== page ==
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President Obama has made raising the minimum wage a centerpiece of his campaign against “income inequality.” In his most recent State of the Union Address, he called for raising the federal minimum wage to $10.10 per hour over the next 3 years. He also announced plans to unilaterally increase the minimum wage for federal contractors. Meanwhile, numerous governors are also pushing to increase their state minimum as well.

No doubt such proposals are politically popular. But the overwhelming body of evidence suggests that increasing the minimum wage would do little to reduce poverty or inequality. On the other hand it would almost certainly reduce employment opportunities, especially for those low skilled, entry level workers for whom a job represents the first rungs on the ladder of opportunity.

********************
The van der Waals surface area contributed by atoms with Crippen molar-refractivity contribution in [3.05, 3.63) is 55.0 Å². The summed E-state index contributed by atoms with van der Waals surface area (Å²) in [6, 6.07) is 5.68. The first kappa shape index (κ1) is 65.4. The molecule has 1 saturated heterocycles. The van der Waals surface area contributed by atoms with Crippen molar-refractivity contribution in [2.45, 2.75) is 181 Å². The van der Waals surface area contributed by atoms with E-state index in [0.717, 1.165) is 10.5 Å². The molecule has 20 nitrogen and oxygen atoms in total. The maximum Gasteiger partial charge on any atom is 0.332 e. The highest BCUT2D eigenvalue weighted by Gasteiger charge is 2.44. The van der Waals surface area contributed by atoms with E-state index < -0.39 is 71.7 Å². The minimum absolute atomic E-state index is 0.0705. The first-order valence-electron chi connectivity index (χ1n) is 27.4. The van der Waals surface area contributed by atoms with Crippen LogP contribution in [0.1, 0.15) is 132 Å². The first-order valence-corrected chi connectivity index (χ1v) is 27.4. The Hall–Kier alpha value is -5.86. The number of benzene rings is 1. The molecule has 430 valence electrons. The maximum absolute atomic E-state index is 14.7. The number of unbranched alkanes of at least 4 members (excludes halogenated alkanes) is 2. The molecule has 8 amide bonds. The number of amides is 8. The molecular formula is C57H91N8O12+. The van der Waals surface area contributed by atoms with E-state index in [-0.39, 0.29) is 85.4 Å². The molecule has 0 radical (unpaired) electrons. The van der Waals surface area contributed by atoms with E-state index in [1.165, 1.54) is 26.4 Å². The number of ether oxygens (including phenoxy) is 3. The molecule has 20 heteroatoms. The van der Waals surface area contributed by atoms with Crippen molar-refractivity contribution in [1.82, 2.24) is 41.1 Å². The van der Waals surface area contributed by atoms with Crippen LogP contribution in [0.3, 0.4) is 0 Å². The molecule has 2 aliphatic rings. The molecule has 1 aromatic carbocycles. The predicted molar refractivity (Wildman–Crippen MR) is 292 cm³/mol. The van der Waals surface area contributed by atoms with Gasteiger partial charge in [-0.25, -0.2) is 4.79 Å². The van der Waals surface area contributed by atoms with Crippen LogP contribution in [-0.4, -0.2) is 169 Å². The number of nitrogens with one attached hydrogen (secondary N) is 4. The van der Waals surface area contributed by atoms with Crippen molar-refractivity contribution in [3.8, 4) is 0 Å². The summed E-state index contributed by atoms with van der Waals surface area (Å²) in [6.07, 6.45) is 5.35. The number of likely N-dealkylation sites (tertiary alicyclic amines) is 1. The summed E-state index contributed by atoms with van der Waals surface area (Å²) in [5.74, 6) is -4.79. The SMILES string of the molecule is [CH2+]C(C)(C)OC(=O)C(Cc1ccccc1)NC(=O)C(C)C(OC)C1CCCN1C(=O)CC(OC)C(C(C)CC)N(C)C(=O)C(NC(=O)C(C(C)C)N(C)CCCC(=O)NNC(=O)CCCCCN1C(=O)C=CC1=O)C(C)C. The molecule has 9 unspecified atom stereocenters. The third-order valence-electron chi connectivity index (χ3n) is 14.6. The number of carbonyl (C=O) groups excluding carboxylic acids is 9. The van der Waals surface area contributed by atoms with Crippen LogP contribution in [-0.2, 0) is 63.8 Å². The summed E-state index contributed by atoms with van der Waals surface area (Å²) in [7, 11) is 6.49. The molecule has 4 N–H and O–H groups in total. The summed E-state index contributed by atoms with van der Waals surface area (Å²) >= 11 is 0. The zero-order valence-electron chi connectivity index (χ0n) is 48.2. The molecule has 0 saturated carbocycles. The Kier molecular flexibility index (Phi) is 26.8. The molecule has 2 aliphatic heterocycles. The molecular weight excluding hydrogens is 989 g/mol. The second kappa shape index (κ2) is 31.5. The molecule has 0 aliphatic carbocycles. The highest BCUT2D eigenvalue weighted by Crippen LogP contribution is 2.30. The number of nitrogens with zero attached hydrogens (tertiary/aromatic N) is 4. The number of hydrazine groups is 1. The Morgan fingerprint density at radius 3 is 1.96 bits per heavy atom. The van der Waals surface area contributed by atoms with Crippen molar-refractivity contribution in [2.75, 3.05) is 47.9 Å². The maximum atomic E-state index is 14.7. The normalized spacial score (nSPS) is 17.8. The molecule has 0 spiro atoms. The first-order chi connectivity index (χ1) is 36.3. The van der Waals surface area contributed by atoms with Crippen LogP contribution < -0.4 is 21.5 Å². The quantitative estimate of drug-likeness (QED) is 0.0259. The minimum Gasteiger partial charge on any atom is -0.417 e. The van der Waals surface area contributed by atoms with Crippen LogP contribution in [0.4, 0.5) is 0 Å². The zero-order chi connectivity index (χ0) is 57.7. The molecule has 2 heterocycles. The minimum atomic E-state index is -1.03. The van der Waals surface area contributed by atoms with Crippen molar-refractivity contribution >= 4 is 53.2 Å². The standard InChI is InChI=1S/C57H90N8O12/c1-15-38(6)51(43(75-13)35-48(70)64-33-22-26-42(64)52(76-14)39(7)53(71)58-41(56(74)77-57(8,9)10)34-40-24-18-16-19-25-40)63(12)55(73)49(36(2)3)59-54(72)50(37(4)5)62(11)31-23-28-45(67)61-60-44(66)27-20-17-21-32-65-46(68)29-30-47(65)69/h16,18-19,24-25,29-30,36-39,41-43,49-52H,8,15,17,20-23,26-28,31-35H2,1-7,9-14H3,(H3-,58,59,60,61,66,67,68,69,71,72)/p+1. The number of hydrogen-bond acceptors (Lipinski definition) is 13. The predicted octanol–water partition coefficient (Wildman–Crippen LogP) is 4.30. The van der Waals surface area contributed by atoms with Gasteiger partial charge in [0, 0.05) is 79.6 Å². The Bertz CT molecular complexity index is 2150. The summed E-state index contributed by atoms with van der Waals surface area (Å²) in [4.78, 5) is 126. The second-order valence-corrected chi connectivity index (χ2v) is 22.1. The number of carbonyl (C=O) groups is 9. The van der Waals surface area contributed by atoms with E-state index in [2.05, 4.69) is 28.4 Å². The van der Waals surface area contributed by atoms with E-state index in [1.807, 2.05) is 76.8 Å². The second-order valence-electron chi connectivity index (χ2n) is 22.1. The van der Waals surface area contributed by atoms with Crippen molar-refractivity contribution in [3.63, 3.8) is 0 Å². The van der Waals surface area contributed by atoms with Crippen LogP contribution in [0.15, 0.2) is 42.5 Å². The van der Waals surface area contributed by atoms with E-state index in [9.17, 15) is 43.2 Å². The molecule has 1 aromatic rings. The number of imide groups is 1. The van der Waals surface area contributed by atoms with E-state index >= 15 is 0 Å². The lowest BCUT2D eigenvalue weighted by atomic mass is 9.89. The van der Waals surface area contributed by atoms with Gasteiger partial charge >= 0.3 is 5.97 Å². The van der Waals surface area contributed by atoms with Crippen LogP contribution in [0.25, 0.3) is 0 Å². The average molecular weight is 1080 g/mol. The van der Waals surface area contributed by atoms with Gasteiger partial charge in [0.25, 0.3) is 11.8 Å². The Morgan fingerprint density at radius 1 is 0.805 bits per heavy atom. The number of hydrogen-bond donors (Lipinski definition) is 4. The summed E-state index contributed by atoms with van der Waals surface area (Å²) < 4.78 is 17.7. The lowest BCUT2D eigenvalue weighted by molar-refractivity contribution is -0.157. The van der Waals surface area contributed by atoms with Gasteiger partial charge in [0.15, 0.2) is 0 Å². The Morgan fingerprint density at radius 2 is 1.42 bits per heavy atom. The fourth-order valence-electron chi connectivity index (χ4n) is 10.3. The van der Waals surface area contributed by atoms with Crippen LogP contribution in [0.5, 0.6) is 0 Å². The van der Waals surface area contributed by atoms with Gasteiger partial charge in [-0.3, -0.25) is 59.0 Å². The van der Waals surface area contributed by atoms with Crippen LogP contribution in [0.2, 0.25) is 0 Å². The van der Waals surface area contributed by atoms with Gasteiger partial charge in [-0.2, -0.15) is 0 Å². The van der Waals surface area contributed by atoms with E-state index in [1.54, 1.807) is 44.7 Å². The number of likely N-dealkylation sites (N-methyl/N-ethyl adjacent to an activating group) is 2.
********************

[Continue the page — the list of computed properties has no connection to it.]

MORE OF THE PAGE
Over the last several years, Cato scholars have written on the pitfalls of raising the minimum wage.


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